compressor explosion risk

Old 03-10-22, 11:04 AM
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compressor explosion risk

So, the Youtube compressor tank explosion rattled me, since I've got a 40 year old craftsman with 20 gallon horizontal tank. Its a ASME rated compressor with 2 or 3" dia plugs at each end. The plugs have 3/4" drive so I thought it would be easy to unscrew them and look inside the tank. Well, I've got a total of 4' of breaker bar/pipe on it and its not moving. I don't see any weld spots, so it must be threaded. Any advice? longer pipe maybe
Or toss it all and get a modern/china thing....
Old 03-10-22, 12:11 PM
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Depending on the location of the plugs it is a risk trying to remove them from such an old tank. They could come out. You could rip the female threaded bung out of the tank if it's badly rusted. Or the threads can be corroded so you'll have a hard time getting it to not leak in the future.

I have never had a tank explode but I have seen a couple that rusted through and developed pinhole leaks. No explosion. Just the metal just gets thinner and thinner until one little spot blows out and you get a "Psssssssss" sound. But, just for safety the compressor in my shop is located in a cement block storage room where I do not spend a lot of time should anything bad happen.

I would also make sure your tank has a safety valve. This will open in case the switch fails and the compressor continues to run after reaching cutoff pressure. If you have a working safety valve and are still concerned you can replace the valve with one with a lower opening pressure. Or, you could add another pressure safety valve to the discharge line at the tank so you've got two protecting against over pressure.
Old 03-10-22, 03:24 PM
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Agree with PD above, air tank failures are 99.99% pinhole rust due to not being drained.
I've got a 1990 5hp 60 gallon tank, used consistently for about 10 years, then 10 in storage, returned to my shop about 10 years ago. And, since it was sitting for so long, I had the same question-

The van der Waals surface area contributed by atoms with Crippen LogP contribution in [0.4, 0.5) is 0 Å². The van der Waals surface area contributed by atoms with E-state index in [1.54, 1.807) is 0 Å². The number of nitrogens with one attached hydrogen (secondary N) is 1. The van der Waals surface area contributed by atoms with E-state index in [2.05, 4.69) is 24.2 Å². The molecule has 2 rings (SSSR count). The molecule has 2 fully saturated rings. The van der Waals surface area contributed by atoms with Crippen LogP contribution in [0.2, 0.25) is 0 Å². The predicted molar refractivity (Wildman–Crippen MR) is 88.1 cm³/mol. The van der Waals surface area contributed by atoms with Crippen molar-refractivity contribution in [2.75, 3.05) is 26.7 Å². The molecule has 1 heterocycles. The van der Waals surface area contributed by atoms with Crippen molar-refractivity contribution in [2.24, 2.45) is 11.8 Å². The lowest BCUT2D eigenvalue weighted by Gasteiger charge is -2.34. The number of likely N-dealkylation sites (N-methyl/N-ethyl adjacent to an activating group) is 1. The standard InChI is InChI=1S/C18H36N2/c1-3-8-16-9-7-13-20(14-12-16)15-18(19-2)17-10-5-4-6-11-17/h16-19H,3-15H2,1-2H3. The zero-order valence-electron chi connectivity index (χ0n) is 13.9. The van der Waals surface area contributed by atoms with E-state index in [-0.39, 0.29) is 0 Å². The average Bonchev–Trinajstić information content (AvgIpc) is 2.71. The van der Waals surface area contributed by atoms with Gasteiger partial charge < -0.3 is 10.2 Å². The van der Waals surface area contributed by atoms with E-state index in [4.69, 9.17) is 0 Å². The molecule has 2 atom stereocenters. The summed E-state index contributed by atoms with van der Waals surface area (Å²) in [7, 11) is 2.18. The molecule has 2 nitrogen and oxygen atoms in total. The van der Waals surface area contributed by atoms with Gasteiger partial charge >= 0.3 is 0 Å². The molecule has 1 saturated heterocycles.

So I did a "window maker" test by filling the tank to the rim with water, (water is not compressible and doesn't store energy like air) So then I borrowed a neighbor's compressor and pressurizing my old tank to 150 psi and let it site for a couple hours. No leaks, no BOOM, so I'm good with quality control.

I DID add on an auto-water purge AND replaced the bottom wingnut-drain with a 10' air hose and cheap air gun- So now I use the 'drain' at the bottom of the tank as the air connection for blowing grass and mud off the law mower and lawn tractor.
Also for launching 2L air-water rockets with nephews or plinking targets with the brake-tubing-airsoft-caliber BB gun attachment (you didn't hear that...)
Old 03-11-22, 02:36 AM
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I also agree draining the water out of the tank goes a long ways toward preventing tank explosion. On my 40 yr old 11gallon 1 hp compressor I completely drain it after each use. My 60 gallon compressor just gets bled off when shut down at the end of the day. I've never been concerned about my tanks failing.
Old 03-11-22, 04:51 AM
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The inspection plugs on most pressure vessels use a hardening pipe thread sealant.
Yours most certainly could be held in place by rust but to remove them would require them to be heated enough to soften the sealant but not enough to alter the temper of the tank metal.
I would suggest you leave them alone and don't worry about your tank having any problems.
As said, when tanks rust they normally just leak.
Besides, you learned about this on the internet....right?
We all know the internet is always correct.....right???
Old 03-11-22, 06:41 AM
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Thinking back, the only problem I can recall was at a junkyard where somebody sheared off the 'wings' of the bottom drain plug, and swapped that out for the pop-out pressure-relief valve, which, being mounted on the bottom of the tank, eventually gunked up; somebody leaned a board against the compressor, which jammed the cut-off switch-
with all of that going wrong, what happened was that the copper pipe from the compressor to the tank ruptured, a big boom, but no shrapnel.

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